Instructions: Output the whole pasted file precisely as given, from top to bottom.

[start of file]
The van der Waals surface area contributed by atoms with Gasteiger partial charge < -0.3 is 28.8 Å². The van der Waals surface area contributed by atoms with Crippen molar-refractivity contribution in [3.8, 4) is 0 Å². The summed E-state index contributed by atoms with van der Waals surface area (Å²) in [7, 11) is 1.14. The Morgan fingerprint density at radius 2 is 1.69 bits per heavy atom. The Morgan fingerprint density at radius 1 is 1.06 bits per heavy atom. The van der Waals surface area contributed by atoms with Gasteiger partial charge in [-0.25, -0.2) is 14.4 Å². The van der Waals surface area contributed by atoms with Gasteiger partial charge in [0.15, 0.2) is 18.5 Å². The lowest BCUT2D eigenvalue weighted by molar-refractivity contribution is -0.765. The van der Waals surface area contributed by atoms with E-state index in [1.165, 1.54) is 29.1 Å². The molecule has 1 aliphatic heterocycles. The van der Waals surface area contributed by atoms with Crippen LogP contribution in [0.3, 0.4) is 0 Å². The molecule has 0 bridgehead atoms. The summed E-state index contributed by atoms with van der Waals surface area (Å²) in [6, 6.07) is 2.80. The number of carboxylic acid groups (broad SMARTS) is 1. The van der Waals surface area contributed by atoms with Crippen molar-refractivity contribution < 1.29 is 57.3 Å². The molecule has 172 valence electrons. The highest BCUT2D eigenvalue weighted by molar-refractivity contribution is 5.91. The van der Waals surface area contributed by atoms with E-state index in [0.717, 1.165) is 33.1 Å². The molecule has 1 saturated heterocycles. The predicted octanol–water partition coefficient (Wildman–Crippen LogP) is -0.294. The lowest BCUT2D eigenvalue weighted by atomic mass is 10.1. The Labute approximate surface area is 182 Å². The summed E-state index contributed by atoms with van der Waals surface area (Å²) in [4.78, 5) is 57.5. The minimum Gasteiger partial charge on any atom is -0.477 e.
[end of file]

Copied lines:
The van der Waals surface area contributed by atoms with Gasteiger partial charge < -0.3 is 28.8 Å². The van der Waals surface area contributed by atoms with Crippen molar-refractivity contribution in [3.8, 4) is 0 Å². The summed E-state index contributed by atoms with van der Waals surface area (Å²) in [7, 11) is 1.14. The Morgan fingerprint density at radius 2 is 1.69 bits per heavy atom. The Morgan fingerprint density at radius 1 is 1.06 bits per heavy atom. The van der Waals surface area contributed by atoms with Gasteiger partial charge in [-0.25, -0.2) is 14.4 Å². The van der Waals surface area contributed by atoms with Gasteiger partial charge in [0.15, 0.2) is 18.5 Å². The lowest BCUT2D eigenvalue weighted by molar-refractivity contribution is -0.765. The van der Waals surface area contributed by atoms with E-state index in [1.165, 1.54) is 29.1 Å². The molecule has 1 aliphatic heterocycles. The van der Waals surface area contributed by atoms with Crippen LogP contribution in [0.3, 0.4) is 0 Å². The molecule has 0 bridgehead atoms. The summed E-state index contributed by atoms with van der Waals surface area (Å²) in [6, 6.07) is 2.80. The number of carboxylic acid groups (broad SMARTS) is 1. The van der Waals surface area contributed by atoms with Crippen molar-refractivity contribution < 1.29 is 57.3 Å². The molecule has 172 valence electrons. The highest BCUT2D eigenvalue weighted by molar-refractivity contribution is 5.91. The van der Waals surface area contributed by atoms with E-state index in [0.717, 1.165) is 33.1 Å². The molecule has 1 saturated heterocycles. The predicted octanol–water partition coefficient (Wildman–Crippen LogP) is -0.294. The lowest BCUT2D eigenvalue weighted by atomic mass is 10.1. The Labute approximate surface area is 182 Å². The summed E-state index contributed by atoms with van der Waals surface area (Å²) in [4.78, 5) is 57.5. The minimum Gasteiger partial charge on any atom is -0.477 e.